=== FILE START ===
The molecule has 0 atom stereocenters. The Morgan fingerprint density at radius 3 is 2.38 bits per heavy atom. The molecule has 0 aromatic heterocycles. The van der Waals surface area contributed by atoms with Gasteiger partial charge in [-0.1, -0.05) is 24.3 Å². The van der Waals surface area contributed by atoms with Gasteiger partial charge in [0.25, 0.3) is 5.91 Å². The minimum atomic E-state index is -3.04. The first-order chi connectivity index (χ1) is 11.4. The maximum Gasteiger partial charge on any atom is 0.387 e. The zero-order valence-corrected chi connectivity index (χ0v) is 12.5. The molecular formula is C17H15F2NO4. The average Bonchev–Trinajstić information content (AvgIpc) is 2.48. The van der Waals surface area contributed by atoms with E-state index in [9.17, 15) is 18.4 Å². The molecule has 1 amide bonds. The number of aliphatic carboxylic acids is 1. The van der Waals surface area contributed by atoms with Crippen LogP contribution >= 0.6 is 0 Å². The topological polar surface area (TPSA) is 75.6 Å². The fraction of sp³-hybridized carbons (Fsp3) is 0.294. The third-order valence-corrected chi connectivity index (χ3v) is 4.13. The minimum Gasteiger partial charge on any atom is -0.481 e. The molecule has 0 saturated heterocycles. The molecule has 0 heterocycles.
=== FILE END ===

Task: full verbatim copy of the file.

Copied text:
The molecule has 0 atom stereocenters. The Morgan fingerprint density at radius 3 is 2.38 bits per heavy atom. The molecule has 0 aromatic heterocycles. The van der Waals surface area contributed by atoms with Gasteiger partial charge in [-0.1, -0.05) is 24.3 Å². The van der Waals surface area contributed by atoms with Gasteiger partial charge in [0.25, 0.3) is 5.91 Å². The minimum atomic E-state index is -3.04. The first-order chi connectivity index (χ1) is 11.4. The maximum Gasteiger partial charge on any atom is 0.387 e. The zero-order valence-corrected chi connectivity index (χ0v) is 12.5. The molecular formula is C17H15F2NO4. The average Bonchev–Trinajstić information content (AvgIpc) is 2.48. The van der Waals surface area contributed by atoms with E-state index in [9.17, 15) is 18.4 Å². The molecule has 1 amide bonds. The number of aliphatic carboxylic acids is 1. The van der Waals surface area contributed by atoms with Crippen LogP contribution >= 0.6 is 0 Å². The topological polar surface area (TPSA) is 75.6 Å². The fraction of sp³-hybridized carbons (Fsp3) is 0.294. The third-order valence-corrected chi connectivity index (χ3v) is 4.13. The minimum Gasteiger partial charge on any atom is -0.481 e. The molecule has 0 saturated heterocycles. The molecule has 0 heterocycles.